Did You Know? Fun Facts About the Citi Wang Theater
Posted 7 February 2012 12:00 AM by Citi
No matter how often you visit the Citi Performing Arts Center Wang Theatre, from ushers who consider it a second home to out-of-towners visiting for the very first time, its magnificence takes you by surprise every time. In all its incarnations over 86 years—movie palace to Broadway beacon to concert venue—the Citi Wang Theatre remains a cultural landmark in Boston for good reason—and here are five:
The Citi Wang Theatre has been called by several names over the years. Originally conceived as the Capitol Hotel, it was re-imagined as a theatre when the investors ran out of money, and named The Metropolitan. In 1962, it reopened as the Music Hall. It wasn’t until 1983, when a life-changing gift from Dr. An Wang saved it from certain demolition, that it became known as the Wang Theatre.
Modeled on Paris’ Opera Comique, the theatre cost $8 million to build; today, that translates to more than 10 times as much. On opening night on October 16, 1925, over 20,000 New Englanders crowded Tremont Street hoping to be among the first to see what newspapers called the “marvel of the show world.”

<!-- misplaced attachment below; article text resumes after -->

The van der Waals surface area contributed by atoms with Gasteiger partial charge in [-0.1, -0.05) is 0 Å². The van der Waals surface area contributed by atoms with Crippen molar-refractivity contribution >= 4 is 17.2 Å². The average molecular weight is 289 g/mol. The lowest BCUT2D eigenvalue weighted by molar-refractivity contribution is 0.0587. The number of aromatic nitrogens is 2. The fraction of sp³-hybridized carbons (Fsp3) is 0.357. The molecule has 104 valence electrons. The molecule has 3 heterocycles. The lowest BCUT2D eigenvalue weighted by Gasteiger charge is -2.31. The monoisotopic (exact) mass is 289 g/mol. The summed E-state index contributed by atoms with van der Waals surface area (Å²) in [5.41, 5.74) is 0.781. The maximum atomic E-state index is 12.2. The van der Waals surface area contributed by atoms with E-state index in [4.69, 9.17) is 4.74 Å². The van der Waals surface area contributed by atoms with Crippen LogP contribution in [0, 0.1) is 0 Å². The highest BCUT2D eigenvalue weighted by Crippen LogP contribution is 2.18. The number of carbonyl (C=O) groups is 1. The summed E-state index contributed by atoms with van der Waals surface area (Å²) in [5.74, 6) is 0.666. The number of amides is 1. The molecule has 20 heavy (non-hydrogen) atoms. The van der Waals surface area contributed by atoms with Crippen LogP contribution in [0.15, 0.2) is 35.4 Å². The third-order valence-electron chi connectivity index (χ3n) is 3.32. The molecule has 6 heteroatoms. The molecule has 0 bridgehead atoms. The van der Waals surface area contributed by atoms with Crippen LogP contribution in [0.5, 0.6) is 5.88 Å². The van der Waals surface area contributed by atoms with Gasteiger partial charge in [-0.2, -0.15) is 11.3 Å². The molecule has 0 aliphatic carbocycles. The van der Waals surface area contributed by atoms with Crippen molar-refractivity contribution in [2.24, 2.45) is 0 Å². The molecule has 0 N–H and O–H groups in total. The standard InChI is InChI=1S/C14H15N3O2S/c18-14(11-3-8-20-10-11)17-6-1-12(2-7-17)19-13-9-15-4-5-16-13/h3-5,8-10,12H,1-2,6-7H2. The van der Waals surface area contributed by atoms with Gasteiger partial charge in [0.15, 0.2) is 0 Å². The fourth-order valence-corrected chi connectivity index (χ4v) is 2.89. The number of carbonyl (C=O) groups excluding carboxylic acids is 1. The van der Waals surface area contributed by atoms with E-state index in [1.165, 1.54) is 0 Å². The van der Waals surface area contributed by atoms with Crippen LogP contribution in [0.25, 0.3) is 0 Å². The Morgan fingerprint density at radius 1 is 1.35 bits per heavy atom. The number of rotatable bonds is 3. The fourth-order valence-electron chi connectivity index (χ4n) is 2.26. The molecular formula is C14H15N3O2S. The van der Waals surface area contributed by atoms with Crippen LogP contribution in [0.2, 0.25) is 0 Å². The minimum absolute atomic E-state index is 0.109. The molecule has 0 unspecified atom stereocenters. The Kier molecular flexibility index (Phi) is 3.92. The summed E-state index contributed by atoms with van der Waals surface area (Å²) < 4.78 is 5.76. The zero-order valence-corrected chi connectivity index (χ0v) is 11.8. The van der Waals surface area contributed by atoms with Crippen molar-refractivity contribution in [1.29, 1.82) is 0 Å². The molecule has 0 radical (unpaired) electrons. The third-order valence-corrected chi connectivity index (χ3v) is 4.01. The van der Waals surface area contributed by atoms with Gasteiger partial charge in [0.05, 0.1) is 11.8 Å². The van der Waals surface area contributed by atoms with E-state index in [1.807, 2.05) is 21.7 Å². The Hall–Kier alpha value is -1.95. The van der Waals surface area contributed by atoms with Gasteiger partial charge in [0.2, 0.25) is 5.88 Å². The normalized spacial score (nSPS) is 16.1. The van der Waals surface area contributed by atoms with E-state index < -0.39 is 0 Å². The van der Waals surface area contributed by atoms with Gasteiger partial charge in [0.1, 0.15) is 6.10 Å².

Ushers have always been an important part of the theatre experience. During the 1920’s, the rules were much more stringent than they are today. For example, all ushers were male and trained by a head usher, an ex-drill sergeant. On the evening of a performance, ushers were carefully inspected, and then sworn to silence—communicating only using a form of sign language.
During the 1970s, the theatre began to show signs of age; the building was literally falling apart when a ten foot section of the ceiling’s roof beam collapsed during a performance. Instead of demolishing the building, individuals led by Dr. An Wang launched a campaign to save the theatre and restore it to its 1920s glory. Today, the Citi Wang Theatre is recognized as one of the most important cultural facilities in New England and listed on the National Registrar of Historic Places.
In Fall 2011, Citi Performing Arts Center received a grant from The Kresge Foundation to support vital facilities maintenance—from upgrades to make heating and cooling the theatre more energy efficient to updating the emergency systems to keep patrons safe and sound.
The next time you attend a performance, we hope you will remember this quick history lesson and consider making a contribution to make sure the theatre remains a “marvel of the show world” for years to come.
For more theatre history, check out Arthur Singer and Ron Goodman’s newly published book Boston’s Downtown Movie Palaces.